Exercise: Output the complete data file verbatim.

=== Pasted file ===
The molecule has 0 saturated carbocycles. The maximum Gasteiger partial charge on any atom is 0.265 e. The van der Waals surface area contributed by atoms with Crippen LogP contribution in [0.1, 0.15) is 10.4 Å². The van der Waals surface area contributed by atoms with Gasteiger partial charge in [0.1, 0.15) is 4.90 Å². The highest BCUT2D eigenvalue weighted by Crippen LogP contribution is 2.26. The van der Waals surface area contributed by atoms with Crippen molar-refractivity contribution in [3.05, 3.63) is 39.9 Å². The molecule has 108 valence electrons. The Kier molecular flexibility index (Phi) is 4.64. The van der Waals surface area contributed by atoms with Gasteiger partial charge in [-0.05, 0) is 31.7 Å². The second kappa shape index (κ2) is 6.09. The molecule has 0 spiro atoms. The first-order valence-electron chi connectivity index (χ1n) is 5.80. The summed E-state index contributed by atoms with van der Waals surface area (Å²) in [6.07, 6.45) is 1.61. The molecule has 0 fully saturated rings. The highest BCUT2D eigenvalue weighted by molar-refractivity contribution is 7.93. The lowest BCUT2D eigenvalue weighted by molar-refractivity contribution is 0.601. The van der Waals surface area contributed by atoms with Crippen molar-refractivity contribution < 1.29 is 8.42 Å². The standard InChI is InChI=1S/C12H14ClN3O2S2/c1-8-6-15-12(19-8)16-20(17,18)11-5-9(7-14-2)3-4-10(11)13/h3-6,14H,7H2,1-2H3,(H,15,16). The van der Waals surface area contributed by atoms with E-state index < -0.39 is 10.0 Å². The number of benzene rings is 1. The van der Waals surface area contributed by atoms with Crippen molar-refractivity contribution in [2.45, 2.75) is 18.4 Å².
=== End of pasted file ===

The molecule has 0 saturated carbocycles. The maximum Gasteiger partial charge on any atom is 0.265 e. The van der Waals surface area contributed by atoms with Crippen LogP contribution in [0.1, 0.15) is 10.4 Å². The van der Waals surface area contributed by atoms with Gasteiger partial charge in [0.1, 0.15) is 4.90 Å². The highest BCUT2D eigenvalue weighted by Crippen LogP contribution is 2.26. The van der Waals surface area contributed by atoms with Crippen molar-refractivity contribution in [3.05, 3.63) is 39.9 Å². The molecule has 108 valence electrons. The Kier molecular flexibility index (Phi) is 4.64. The van der Waals surface area contributed by atoms with Gasteiger partial charge in [-0.05, 0) is 31.7 Å². The second kappa shape index (κ2) is 6.09. The molecule has 0 spiro atoms. The first-order valence-electron chi connectivity index (χ1n) is 5.80. The summed E-state index contributed by atoms with van der Waals surface area (Å²) in [6.07, 6.45) is 1.61. The molecule has 0 fully saturated rings. The highest BCUT2D eigenvalue weighted by molar-refractivity contribution is 7.93. The lowest BCUT2D eigenvalue weighted by molar-refractivity contribution is 0.601. The van der Waals surface area contributed by atoms with Crippen molar-refractivity contribution < 1.29 is 8.42 Å². The standard InChI is InChI=1S/C12H14ClN3O2S2/c1-8-6-15-12(19-8)16-20(17,18)11-5-9(7-14-2)3-4-10(11)13/h3-6,14H,7H2,1-2H3,(H,15,16). The van der Waals surface area contributed by atoms with E-state index < -0.39 is 10.0 Å². The number of benzene rings is 1. The van der Waals surface area contributed by atoms with Crippen molar-refractivity contribution in [2.45, 2.75) is 18.4 Å².